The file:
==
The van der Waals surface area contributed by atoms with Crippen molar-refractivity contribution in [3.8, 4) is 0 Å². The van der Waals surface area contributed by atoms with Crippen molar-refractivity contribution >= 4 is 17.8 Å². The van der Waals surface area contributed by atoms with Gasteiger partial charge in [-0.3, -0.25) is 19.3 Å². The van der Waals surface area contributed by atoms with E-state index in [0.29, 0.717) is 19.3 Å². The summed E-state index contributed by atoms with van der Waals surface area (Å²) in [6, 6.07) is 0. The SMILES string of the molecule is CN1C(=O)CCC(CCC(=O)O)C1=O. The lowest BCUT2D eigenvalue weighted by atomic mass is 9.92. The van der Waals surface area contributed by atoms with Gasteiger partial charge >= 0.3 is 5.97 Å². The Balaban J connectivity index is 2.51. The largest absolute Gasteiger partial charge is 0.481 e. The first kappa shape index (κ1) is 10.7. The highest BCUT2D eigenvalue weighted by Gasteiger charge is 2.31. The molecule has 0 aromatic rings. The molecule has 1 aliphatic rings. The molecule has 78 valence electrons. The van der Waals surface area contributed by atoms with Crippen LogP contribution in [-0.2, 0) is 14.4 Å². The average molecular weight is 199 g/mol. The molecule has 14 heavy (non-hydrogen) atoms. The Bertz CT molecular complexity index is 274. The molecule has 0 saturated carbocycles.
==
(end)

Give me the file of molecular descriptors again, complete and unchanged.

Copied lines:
The van der Waals surface area contributed by atoms with Crippen molar-refractivity contribution in [3.8, 4) is 0 Å². The van der Waals surface area contributed by atoms with Crippen molar-refractivity contribution >= 4 is 17.8 Å². The van der Waals surface area contributed by atoms with Gasteiger partial charge in [-0.3, -0.25) is 19.3 Å². The van der Waals surface area contributed by atoms with E-state index in [0.29, 0.717) is 19.3 Å². The summed E-state index contributed by atoms with van der Waals surface area (Å²) in [6, 6.07) is 0. The SMILES string of the molecule is CN1C(=O)CCC(CCC(=O)O)C1=O. The lowest BCUT2D eigenvalue weighted by atomic mass is 9.92. The van der Waals surface area contributed by atoms with Gasteiger partial charge >= 0.3 is 5.97 Å². The Balaban J connectivity index is 2.51. The largest absolute Gasteiger partial charge is 0.481 e. The first kappa shape index (κ1) is 10.7. The highest BCUT2D eigenvalue weighted by Gasteiger charge is 2.31. The molecule has 0 aromatic rings. The molecule has 1 aliphatic rings. The molecule has 78 valence electrons. The van der Waals surface area contributed by atoms with Crippen LogP contribution in [-0.2, 0) is 14.4 Å². The average molecular weight is 199 g/mol. The molecule has 14 heavy (non-hydrogen) atoms. The Bertz CT molecular complexity index is 274. The molecule has 0 saturated carbocycles.